David Copperfield, a character in Jane Eyre Gets Real, was no stranger to the vagary of circumstances. He knew what it was like to be very poor, quite wealthy, and everything in between. Like clothing and housing, food has always been a solid indicator of the good, or the bad, life.

Unemployed, homeless people were consigned to workhouses in Victorian times. Lunch, the main meal, was called “dinner”. According to a menu from a real Victorian workhouse, dinners consisted of 6 oz. bread, 2 oz. cheese per person, varied by such alternatives as 8 oz. bread, 1 and 1/2 pints of gruel, and 12 oz. suet or rice pudding with vegetables. If you were really lucky you might get a bit of pickled pork or a meat dumpling. Breakfast and “supper”, the evening meal, were always bread, gruel and cheese with the occasional potato. There was never any dessert.

Ordinary middle class people might enjoy a lunch comprised of cheese, sausage, bread, bacon, and vegetables. Tinned food became available for the first time during the reign of Queen Victoria; it was less expensive, and thus less prized, than fresh meats. A rich man might enjoy a lunch of creamy soup, broiled fish or roast beef, piping hot bread, asparagus in butter sauce, with cheese and fresh fruit at the end–all washed down with a good claret. Wealthy children enjoyed a nursery “dinner” (modern lunch) at noon of mutton (considered the easiest meat to digest), brown bread, and milk. Interestingly, for breakfast they might have been served cocoa, eggs, and macaroni, something like a modern mac & cheese meal but at seven in the morning instead of six at night. Ladies were likely to have a large breakfast, light luncheon, and rich French-themed dinner, with a very pretty tea in between.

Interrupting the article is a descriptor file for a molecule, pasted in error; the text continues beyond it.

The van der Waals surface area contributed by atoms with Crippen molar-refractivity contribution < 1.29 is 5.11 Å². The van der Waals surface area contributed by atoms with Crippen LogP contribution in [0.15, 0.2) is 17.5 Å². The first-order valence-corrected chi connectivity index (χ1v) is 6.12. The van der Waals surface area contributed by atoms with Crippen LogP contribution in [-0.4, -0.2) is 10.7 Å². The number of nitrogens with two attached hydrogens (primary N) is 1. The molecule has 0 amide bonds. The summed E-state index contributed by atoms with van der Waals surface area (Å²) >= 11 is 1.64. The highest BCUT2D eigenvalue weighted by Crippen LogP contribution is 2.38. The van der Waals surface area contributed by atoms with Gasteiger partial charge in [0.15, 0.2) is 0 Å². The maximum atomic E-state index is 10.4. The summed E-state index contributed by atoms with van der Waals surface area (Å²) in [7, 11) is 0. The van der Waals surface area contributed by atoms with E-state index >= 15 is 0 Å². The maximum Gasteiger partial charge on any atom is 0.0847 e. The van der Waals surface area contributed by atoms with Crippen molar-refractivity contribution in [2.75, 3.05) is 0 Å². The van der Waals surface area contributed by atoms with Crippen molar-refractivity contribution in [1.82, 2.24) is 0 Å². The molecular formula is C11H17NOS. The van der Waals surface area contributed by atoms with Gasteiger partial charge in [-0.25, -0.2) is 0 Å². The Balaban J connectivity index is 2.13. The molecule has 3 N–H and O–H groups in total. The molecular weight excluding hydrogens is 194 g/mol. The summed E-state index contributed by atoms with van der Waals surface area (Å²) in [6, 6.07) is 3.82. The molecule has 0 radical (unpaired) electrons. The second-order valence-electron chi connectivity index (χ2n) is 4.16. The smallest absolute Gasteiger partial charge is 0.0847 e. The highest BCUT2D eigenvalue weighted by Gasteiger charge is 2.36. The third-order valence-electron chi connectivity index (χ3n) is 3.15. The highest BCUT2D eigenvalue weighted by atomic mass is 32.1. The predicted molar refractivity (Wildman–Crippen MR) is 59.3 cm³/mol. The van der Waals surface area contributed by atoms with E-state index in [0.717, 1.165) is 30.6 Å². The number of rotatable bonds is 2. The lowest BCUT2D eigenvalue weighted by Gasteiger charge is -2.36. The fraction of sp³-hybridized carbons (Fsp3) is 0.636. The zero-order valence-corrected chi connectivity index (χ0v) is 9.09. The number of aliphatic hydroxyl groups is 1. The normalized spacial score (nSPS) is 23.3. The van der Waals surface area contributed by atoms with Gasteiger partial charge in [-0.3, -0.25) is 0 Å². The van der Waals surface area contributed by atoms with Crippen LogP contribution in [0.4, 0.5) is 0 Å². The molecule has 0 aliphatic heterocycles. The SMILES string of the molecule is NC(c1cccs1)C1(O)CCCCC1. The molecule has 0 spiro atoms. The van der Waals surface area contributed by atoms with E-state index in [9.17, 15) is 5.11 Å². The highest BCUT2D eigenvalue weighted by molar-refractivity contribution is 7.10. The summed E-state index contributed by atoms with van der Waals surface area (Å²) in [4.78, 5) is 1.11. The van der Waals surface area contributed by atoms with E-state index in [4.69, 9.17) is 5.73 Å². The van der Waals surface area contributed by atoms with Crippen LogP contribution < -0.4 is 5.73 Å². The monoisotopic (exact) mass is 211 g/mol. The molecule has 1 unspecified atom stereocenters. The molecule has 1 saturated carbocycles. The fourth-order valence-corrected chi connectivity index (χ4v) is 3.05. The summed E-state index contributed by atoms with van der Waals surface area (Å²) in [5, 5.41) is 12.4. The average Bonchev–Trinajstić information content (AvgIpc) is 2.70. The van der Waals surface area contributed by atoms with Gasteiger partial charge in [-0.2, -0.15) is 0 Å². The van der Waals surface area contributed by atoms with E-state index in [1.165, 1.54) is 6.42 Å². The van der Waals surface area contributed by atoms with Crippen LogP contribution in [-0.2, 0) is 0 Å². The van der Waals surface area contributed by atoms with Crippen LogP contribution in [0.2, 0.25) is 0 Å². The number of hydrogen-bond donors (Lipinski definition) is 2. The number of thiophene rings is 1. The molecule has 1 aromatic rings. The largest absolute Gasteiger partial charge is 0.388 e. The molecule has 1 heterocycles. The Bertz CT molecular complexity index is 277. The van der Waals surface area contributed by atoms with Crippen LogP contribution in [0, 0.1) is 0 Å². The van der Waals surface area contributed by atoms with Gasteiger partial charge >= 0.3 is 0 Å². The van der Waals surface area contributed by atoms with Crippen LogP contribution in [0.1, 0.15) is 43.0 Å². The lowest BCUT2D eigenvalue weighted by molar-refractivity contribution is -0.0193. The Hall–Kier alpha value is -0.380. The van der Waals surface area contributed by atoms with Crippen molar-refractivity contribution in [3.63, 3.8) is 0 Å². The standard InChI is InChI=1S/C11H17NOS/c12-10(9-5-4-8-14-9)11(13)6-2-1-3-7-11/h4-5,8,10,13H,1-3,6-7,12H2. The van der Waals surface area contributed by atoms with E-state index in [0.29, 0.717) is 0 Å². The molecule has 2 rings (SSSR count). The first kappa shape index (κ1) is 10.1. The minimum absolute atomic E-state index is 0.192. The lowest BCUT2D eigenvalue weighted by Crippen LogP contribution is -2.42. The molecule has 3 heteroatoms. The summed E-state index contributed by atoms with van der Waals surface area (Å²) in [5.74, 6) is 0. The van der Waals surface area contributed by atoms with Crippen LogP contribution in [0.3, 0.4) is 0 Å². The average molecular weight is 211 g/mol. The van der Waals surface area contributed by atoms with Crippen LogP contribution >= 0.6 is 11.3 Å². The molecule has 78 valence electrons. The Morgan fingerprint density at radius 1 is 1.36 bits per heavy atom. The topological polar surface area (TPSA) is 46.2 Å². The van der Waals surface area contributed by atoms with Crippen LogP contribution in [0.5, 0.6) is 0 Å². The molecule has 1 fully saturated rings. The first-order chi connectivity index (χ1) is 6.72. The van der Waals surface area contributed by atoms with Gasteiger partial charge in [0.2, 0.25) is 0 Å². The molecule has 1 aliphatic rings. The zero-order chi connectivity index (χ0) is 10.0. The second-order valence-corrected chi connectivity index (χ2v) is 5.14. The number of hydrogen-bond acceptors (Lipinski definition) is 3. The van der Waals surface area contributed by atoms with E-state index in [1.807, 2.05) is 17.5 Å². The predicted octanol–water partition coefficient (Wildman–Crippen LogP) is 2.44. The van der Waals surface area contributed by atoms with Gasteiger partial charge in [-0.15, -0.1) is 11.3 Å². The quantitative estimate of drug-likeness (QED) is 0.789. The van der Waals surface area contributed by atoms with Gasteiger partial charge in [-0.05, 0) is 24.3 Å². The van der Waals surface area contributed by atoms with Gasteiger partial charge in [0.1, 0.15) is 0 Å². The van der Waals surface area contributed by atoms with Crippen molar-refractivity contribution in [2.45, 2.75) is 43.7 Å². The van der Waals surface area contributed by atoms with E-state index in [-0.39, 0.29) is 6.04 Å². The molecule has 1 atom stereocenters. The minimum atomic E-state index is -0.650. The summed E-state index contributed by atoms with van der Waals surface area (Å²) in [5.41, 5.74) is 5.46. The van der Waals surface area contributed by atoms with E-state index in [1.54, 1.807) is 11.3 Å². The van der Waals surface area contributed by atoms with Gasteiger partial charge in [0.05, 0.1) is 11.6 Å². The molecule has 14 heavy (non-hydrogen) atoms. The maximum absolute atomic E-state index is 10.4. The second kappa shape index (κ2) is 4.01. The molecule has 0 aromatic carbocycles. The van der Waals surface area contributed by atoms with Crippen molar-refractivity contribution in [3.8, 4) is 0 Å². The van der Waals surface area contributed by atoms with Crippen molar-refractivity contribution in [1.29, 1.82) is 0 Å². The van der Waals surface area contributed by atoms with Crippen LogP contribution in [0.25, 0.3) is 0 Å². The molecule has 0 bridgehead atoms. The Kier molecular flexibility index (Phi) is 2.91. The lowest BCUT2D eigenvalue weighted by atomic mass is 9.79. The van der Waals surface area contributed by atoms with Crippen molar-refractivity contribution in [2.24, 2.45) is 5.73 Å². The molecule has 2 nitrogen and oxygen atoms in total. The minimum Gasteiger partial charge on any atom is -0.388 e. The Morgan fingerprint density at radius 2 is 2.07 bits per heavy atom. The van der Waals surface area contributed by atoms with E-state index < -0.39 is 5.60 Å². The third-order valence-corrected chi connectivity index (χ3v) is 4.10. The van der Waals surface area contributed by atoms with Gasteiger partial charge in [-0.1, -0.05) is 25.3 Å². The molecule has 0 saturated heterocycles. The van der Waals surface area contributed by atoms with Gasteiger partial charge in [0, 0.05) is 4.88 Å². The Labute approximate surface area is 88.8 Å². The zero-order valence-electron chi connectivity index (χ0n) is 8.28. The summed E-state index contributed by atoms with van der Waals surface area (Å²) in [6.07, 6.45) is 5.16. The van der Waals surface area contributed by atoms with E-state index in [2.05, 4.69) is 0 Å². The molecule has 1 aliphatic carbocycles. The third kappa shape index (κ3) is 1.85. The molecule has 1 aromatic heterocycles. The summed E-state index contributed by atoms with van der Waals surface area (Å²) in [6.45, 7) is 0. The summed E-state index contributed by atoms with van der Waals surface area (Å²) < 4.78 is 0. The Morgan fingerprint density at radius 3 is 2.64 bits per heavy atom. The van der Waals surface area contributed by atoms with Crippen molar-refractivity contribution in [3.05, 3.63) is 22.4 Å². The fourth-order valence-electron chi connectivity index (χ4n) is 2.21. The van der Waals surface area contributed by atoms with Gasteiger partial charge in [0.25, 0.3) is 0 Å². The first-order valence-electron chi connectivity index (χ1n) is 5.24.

Forget the image of the weak Victorian. Historians suggest that, beggar or lord, they had stronger immune systems than we do. The working poor ate a lot of fresh vegetables including cabbages and onions, wholemeal bread, and beetroot. They would boil meat or fish bones for the broth. And cherries, known as “the poor man’s fruit”, were available for half a penny; an equivalent amount would cost close to $10 today. Due to the expense, they rarely smoked (at least the women and children), beer was watered-down, and sugar used sparingly. The average working woman lived to 73 and was still doing back-breaking chores such as laundry until she dropped down dead. Men also did hard labor until they collapsed at 75. As for rich women, they got their nutrients through all those little watercress tea sandwiches AND they didn’t have to lift a finger. Rich men, who did drink and smoke heavily, might have been the unhealthiest but as they had the best of everything while they were alive, they may also have had the last laugh–even if it came from the grave.

 

 

 

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